U.K. Sets 'Tartuffe' In Birmingham's Pakistani Muslim Community

Oct 14, 2018
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Britain's Royal Shakespeare Company is currently staging Moliere's 17th-century farce "Tartuffe" about a fake Christian holy man who preys on a prosperous French family. But this production is set in modern Birmingham and its Pakistani Muslim community. Vicki Barker reports from Stratford-upon-Avon.

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VICKI BARKER, BYLINE: The YouTube trailer for the production already signals its Moliere but not as we know it. Jeweled male fingers pound the leopard print steering wheel of a bright orange minivan. Tartuffe, the con man, is heading toward his next victims.

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BARKER: Here, Tartuffe is Tahir Taqfiq Arsuf, taking in the credulous head of a thoroughly modern Muslim family. That includes a rapping teenage son, his nonhijab-wearing sister, their new stepmother...

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MICHELLE BONNARD: (As Darina) I pull out the fridge and hover behind. That's why the Pervaiz family keep me on.

BARKER: ...And the family's canny Bosnian Muslim cleaning lady, a one-woman Greek chorus.

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BONNARD: (As Darina) They're coming. Don't worry. Apart from being immigrant and brown and Muslim, they are perfectly normal.

BARKER: It is the women - in particular, stepmother Amira - who have to somehow stop the patriarch from giving his fortune and his daughter to the lascivious Tartuffe, who even tries to talk Amira herself into bed.

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TAHIR TAQFIQ ARSUF: (As Tartuffe) I won't mention it to a soul, not even on Twitter.

SASHA BEHAR: (As Amira) What a gentleman.

BARKER: The characters make reference to ISIS and Brexit. The script plays with issues like radicalization and patriarchy while exploring and exploding stereotypes about British Muslims. At least 39 of Britain's homegrown Islamist terrorists have come from the Birmingham area. This production asks audiences to remember the 250,000 Muslims there who aren't terrorists.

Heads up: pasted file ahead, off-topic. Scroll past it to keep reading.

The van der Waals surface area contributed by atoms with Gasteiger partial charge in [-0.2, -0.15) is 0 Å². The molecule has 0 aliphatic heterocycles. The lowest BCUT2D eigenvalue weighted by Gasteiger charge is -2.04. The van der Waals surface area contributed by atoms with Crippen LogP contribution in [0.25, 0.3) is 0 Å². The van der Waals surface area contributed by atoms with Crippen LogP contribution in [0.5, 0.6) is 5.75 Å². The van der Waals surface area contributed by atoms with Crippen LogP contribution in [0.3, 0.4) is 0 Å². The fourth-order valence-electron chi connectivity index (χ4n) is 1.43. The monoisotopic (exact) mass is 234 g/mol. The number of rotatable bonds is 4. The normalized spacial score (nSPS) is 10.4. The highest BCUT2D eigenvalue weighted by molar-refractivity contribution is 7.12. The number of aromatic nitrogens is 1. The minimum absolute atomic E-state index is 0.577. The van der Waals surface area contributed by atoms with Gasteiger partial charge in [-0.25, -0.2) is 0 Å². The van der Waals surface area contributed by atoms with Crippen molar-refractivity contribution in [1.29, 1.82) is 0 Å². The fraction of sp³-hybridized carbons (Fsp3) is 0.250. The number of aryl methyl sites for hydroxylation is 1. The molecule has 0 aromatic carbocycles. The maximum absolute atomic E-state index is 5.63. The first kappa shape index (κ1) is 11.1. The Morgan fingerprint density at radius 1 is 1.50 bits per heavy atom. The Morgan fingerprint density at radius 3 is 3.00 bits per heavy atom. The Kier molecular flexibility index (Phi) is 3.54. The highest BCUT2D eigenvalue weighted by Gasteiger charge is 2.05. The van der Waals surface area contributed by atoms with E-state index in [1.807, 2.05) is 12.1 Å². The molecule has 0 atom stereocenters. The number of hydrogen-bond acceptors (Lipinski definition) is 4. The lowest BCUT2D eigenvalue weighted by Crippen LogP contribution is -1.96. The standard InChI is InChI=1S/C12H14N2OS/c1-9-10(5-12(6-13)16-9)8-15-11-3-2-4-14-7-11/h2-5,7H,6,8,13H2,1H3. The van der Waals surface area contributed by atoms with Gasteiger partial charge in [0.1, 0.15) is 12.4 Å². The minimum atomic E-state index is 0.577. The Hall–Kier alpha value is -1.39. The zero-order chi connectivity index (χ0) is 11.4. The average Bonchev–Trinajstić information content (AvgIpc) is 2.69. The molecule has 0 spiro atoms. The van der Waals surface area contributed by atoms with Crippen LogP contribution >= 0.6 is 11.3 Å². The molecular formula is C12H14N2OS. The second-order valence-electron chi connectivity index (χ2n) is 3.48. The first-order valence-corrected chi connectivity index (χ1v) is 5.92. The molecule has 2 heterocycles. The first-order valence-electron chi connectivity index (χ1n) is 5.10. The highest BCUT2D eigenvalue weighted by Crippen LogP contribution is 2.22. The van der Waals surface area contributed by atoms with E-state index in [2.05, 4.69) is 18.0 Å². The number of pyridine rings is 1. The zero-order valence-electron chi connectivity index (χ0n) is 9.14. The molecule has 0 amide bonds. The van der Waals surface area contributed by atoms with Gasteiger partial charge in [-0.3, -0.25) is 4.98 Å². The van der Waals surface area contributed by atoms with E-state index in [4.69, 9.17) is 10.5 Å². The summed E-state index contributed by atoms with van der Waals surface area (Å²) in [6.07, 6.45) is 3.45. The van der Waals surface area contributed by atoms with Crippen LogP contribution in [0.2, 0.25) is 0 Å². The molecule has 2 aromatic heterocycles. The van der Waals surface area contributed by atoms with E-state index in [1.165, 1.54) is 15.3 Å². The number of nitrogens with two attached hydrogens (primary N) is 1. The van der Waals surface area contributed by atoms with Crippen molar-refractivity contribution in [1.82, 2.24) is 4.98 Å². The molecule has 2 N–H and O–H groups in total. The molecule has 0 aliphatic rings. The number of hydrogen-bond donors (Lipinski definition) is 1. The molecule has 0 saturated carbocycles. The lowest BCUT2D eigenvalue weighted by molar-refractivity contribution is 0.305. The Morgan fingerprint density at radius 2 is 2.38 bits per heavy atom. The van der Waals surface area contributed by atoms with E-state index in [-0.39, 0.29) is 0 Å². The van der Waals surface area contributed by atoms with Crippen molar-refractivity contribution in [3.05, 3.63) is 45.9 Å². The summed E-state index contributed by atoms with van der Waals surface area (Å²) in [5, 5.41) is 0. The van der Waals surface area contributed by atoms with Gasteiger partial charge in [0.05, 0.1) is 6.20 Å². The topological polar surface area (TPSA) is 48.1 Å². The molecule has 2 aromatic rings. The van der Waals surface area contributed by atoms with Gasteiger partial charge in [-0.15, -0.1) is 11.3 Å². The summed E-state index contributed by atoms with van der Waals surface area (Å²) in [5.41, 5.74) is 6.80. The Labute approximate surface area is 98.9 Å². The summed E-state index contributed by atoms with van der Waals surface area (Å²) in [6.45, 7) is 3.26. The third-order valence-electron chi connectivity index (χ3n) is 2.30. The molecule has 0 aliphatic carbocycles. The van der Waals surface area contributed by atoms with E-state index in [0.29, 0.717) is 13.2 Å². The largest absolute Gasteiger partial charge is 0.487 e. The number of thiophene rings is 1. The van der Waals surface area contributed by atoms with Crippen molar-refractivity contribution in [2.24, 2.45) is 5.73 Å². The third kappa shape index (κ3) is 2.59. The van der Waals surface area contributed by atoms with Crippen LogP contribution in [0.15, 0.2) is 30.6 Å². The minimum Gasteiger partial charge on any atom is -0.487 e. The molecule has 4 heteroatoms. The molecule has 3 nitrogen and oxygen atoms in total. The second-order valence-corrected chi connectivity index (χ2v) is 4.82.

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BARKER: Intermission. And members of the audience mingle. Helen Howe (ph) is a retired school principal.

HELEN HOWE: I think it's very clever. It's very topical, but it's hitting the mark in terms of sending a message.

BARKER: Her friend, Rosalind Anfilogoff (ph), a doctor, can't help noticing that the seats today are filled with Stratford's customary cohort of mature white people.

ROSALIND ANFILOGOFF: I'm wondering very much what a Muslim and perhaps younger population might make of it. We can laugh at it and think it's very funny. Will they feel the same? And I don't know the answer to that, but I would be fascinated to find out.

UNIDENTIFIED PERSON #1: Hello.

UNIDENTIFIED PERSON #2: Hello.

UNIDENTIFIED PERSON #3: This is Zainab and Amina.

BARKER: In a backstage dressing room, cast members Zainab Hasan and Amina Zia say young South Asians really enjoy the show. They get all the cultural in-jokes. Zainab Hasan plays the daughter, Mariam.

ZAINAB HASAN: While some people might say, well, it's sensitive setting it in this community, it's important to set it in this community because it's relevant. But I think what it's also doing is it's challenging people's preconceived ideas of who Muslim people are.

BARKER: And it's not as if Muslims have the monopoly on false prophets, Amina Zia says.

AMINA ZIA: Yes, there are sham clerics, not just in the Muslim community...

UNIDENTIFIED PERSON #4: Thank you.

ZIA: Right?

UNIDENTIFIED PERSON #4: A hundred percent.

ZIA: It's about control and power and the abuse of power in using religion as a shield.

BARKER: It's also about women grappling with patriarchy and overcoming male domination. As one of the co-adaptors of the play has remarked, who knew 300 years later that would still be an issue.

For NPR News, I'm Vicki Barker in Stratford-upon-Avon. Transcript provided by NPR, Copyright NPR.